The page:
8:30pm: Parks & Recreation
9pm: The Office
9:30pm: Go On
10pm: Chicago Fire
I almost certainly have the order of these comedies wrong. I know that. What I don’t know is how NBC will mix in their new workplace comedies with their old workplace comedies. I suspect 30 Rock will get a final 13 episodes, so it would make sense for NBC to hold that for midseason. A compelling case could also be made that either Community or Parks and Recreation should be held back, but would NBC really want to subject a new comedy to the theoretical might of 2 Broke Girls or The Big Bang Theory? I don’t think so. I do feel confident that Go On gets a the once coveted post-Office birth. Chicago Fire could then slide into the 10pm slot that NBC uses to launch prestige procedural dramas.
8pm: Harry’s Law
10pm: Dateline NBC
Dateline seems fairly entrenched in the 10pm slot; and, with Grimm having already been renewed, I don’t see that going anywhere. 8pm will be freed up, but I doubt NBC will try to launch something new there. Perhaps, they move the demo-challenged Harry’s Law there? It’s what I would do.
Who Do You Think You Are?
The Celebrity Apprentice
Betty White’s Off Their Rockers
Do No Harm
Guys with Kids
As I mentioned above, I believe 30 Rock will return for a final 13 episodes. Several of the network’s cheaper to produce reality properties are also likely to return. This includes The Celebrity Apprentice, Who Do You Think You Are? and Off Their Rockers. I also find it hard to believe that NBC would cancel one of their only critical darlings, Parenthood. If Smash goes in the fall, then Parenthood probably sits on the bench until midseason. If Smash is held, Parenthood goes back to Tuesdays at 10pm in the fall.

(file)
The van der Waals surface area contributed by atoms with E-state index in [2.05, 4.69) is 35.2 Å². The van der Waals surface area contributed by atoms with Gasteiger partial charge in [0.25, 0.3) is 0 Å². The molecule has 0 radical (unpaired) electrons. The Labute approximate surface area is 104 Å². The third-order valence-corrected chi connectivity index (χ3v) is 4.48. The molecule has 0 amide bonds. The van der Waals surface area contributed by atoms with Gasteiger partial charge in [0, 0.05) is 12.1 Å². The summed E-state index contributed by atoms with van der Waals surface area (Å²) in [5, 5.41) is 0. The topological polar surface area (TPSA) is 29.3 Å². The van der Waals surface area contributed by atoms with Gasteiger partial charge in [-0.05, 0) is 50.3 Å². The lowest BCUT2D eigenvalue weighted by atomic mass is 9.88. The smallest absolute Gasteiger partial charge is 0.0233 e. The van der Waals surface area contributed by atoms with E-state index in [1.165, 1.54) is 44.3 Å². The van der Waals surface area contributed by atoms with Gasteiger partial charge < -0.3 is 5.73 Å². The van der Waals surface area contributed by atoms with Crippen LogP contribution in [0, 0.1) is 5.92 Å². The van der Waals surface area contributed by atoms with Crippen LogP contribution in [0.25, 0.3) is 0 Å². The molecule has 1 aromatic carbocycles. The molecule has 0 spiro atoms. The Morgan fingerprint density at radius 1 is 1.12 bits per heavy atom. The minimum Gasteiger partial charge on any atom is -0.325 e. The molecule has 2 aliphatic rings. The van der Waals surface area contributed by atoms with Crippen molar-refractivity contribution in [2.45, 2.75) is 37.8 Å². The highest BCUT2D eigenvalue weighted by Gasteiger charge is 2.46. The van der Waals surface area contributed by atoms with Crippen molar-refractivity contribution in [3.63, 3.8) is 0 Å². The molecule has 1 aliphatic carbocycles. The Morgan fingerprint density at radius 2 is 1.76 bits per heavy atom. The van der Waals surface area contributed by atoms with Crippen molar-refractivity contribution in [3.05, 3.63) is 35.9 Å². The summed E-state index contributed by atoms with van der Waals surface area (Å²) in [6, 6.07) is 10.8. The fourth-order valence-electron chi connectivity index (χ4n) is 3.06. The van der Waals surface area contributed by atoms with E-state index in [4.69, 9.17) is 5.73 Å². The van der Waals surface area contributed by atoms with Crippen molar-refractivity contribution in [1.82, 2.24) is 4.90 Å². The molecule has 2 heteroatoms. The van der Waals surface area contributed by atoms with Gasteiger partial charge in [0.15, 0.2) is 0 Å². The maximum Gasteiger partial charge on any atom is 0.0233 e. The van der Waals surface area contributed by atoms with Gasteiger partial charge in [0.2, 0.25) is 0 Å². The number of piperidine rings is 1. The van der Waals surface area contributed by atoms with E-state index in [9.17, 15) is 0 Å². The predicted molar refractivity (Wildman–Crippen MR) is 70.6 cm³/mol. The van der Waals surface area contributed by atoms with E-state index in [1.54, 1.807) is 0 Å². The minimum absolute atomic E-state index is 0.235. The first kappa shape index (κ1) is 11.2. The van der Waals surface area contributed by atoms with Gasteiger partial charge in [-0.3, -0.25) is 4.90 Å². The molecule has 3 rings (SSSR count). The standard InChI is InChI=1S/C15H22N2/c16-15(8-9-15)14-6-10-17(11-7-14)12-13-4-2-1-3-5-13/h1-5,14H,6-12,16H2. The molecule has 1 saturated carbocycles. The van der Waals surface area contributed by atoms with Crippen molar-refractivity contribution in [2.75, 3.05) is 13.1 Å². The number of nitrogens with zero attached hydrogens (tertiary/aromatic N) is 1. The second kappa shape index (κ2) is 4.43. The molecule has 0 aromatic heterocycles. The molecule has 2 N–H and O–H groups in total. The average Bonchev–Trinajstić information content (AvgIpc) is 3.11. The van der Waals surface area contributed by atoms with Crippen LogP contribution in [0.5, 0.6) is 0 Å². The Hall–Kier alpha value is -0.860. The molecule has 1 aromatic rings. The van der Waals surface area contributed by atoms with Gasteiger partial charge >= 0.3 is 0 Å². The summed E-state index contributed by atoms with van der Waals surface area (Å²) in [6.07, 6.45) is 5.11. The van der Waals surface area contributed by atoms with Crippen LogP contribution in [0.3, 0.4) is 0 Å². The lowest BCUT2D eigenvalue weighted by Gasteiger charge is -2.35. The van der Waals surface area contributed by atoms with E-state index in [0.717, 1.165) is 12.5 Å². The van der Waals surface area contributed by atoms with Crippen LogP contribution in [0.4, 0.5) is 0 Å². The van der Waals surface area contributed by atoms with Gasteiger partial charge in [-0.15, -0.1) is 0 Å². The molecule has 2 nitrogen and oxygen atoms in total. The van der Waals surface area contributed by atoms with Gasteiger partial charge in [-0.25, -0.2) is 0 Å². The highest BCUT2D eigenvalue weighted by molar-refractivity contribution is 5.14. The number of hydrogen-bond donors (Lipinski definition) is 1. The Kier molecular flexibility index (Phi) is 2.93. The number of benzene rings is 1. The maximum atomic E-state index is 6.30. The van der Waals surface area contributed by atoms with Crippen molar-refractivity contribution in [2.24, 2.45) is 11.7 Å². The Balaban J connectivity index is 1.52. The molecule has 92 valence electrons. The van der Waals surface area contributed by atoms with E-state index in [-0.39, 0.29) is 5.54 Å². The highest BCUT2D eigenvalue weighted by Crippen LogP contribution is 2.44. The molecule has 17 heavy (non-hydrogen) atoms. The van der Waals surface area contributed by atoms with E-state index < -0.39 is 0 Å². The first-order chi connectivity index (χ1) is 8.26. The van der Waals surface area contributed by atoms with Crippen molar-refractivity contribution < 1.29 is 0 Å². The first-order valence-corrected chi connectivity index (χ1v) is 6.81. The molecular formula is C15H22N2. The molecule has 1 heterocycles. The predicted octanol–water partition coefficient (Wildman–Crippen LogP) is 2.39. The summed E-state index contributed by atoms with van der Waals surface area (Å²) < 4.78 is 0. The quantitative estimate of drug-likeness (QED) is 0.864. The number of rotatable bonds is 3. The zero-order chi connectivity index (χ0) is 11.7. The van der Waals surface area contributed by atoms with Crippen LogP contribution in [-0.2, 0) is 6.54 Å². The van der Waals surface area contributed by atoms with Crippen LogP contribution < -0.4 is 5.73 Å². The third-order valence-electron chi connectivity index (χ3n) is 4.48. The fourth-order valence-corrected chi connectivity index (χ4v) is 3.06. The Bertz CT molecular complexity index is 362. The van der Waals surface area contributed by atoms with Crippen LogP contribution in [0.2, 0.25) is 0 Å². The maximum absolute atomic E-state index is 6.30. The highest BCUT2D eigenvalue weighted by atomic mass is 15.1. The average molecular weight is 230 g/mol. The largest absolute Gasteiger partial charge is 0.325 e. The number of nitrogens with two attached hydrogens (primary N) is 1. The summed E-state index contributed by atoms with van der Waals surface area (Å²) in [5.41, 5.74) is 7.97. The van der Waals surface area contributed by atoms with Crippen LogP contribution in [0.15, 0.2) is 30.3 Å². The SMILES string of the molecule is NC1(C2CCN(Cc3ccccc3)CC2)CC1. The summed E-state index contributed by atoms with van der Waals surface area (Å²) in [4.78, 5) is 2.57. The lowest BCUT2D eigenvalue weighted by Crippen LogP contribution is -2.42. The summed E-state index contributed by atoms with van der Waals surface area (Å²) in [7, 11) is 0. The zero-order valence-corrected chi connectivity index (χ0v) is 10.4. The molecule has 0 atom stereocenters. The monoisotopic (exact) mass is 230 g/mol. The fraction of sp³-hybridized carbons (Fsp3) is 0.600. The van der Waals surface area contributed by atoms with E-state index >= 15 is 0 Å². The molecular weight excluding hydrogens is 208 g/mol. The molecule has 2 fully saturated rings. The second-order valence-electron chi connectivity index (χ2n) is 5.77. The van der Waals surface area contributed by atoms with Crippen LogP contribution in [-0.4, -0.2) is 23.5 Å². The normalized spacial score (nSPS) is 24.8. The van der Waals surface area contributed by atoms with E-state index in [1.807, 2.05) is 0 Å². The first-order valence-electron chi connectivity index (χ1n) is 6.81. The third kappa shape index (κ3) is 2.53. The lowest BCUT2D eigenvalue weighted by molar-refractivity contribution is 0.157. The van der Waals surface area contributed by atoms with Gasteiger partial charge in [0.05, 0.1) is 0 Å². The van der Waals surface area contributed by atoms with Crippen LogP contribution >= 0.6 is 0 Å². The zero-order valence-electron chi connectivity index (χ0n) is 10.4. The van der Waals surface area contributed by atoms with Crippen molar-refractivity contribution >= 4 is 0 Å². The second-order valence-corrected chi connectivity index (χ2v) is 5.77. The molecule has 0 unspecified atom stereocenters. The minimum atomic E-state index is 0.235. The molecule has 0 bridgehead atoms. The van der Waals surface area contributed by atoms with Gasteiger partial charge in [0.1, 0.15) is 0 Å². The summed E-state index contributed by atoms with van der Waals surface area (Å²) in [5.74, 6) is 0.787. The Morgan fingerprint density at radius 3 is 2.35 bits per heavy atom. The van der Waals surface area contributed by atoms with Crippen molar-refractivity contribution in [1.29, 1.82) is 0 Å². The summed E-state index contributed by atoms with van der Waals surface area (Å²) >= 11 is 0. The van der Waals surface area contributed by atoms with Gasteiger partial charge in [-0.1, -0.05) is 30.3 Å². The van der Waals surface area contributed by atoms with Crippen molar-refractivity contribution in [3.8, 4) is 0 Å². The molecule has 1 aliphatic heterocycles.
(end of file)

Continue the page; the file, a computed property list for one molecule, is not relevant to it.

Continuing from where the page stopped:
1600 Penn is going to series. The question now is whether it shows up on the fall schedule. Obviously, NBC can only launch so many new series in August/September. My gut says 1600 Penn is not among those who get a fall birth. It may be joined at midseason by the Greg Daniels project Friday Night Dinner, as conflicting reports have that greenlit and dead. Guys with Kids looks good for a pickup, which probably means at least one other multicam is going to series. Buzz seems to favor Daddy’s Girls, but I wouldn’t count out the Rosanne vehicle Downwardly Mobile. NBC may also have The Farm come midseason, depending on how the backdoor pilot is received.
Hannibal has already been given a 13 episode order for midseason and Do No Harm is looking like a sure thing. Mockingbird Lane will be along at some point, assuming the pilot meets executives’ expectations. NBC may not need any other midseason dramas beyond that. If they do pickup another drama, odds seems to be in Notorious‘ favor.